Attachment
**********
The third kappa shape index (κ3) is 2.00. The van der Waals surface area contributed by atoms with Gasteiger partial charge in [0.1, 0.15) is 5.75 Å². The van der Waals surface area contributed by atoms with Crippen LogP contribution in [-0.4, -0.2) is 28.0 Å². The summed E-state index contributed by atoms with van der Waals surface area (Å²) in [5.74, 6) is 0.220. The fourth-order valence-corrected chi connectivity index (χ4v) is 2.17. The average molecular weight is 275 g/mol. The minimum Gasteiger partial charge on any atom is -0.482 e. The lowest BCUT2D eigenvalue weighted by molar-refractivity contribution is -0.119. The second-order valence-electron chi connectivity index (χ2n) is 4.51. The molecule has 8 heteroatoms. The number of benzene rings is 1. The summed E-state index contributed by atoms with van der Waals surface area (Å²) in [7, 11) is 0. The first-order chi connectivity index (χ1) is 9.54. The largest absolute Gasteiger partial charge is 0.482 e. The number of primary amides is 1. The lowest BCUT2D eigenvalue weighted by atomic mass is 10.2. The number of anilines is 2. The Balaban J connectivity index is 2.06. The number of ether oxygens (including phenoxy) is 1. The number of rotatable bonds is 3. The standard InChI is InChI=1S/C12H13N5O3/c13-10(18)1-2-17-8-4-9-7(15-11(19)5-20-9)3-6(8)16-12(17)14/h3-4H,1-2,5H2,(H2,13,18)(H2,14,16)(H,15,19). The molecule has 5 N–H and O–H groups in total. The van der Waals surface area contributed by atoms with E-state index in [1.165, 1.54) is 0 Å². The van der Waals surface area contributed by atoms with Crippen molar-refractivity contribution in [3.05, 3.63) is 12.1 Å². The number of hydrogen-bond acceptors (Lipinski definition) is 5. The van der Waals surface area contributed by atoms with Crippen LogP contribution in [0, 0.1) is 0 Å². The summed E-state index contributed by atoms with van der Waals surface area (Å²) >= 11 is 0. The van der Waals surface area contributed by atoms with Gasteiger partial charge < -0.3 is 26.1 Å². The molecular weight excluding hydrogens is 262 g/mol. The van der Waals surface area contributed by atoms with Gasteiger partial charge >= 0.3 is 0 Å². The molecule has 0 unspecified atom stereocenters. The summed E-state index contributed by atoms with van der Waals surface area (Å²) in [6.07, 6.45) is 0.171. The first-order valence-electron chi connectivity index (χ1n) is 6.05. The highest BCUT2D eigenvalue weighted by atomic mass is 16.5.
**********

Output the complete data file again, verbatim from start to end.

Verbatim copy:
The third kappa shape index (κ3) is 2.00. The van der Waals surface area contributed by atoms with Gasteiger partial charge in [0.1, 0.15) is 5.75 Å². The van der Waals surface area contributed by atoms with Crippen LogP contribution in [-0.4, -0.2) is 28.0 Å². The summed E-state index contributed by atoms with van der Waals surface area (Å²) in [5.74, 6) is 0.220. The fourth-order valence-corrected chi connectivity index (χ4v) is 2.17. The average molecular weight is 275 g/mol. The minimum Gasteiger partial charge on any atom is -0.482 e. The lowest BCUT2D eigenvalue weighted by molar-refractivity contribution is -0.119. The second-order valence-electron chi connectivity index (χ2n) is 4.51. The molecule has 8 heteroatoms. The number of benzene rings is 1. The summed E-state index contributed by atoms with van der Waals surface area (Å²) in [7, 11) is 0. The first-order chi connectivity index (χ1) is 9.54. The largest absolute Gasteiger partial charge is 0.482 e. The number of primary amides is 1. The lowest BCUT2D eigenvalue weighted by atomic mass is 10.2. The number of anilines is 2. The Balaban J connectivity index is 2.06. The number of ether oxygens (including phenoxy) is 1. The number of rotatable bonds is 3. The standard InChI is InChI=1S/C12H13N5O3/c13-10(18)1-2-17-8-4-9-7(15-11(19)5-20-9)3-6(8)16-12(17)14/h3-4H,1-2,5H2,(H2,13,18)(H2,14,16)(H,15,19). The molecule has 5 N–H and O–H groups in total. The van der Waals surface area contributed by atoms with E-state index in [1.165, 1.54) is 0 Å². The van der Waals surface area contributed by atoms with Crippen molar-refractivity contribution in [3.05, 3.63) is 12.1 Å². The number of hydrogen-bond acceptors (Lipinski definition) is 5. The van der Waals surface area contributed by atoms with Crippen LogP contribution in [0, 0.1) is 0 Å². The summed E-state index contributed by atoms with van der Waals surface area (Å²) >= 11 is 0. The van der Waals surface area contributed by atoms with Gasteiger partial charge < -0.3 is 26.1 Å². The molecular weight excluding hydrogens is 262 g/mol. The van der Waals surface area contributed by atoms with Gasteiger partial charge >= 0.3 is 0 Å². The molecule has 0 unspecified atom stereocenters. The summed E-state index contributed by atoms with van der Waals surface area (Å²) in [6.07, 6.45) is 0.171. The first-order valence-electron chi connectivity index (χ1n) is 6.05. The highest BCUT2D eigenvalue weighted by atomic mass is 16.5.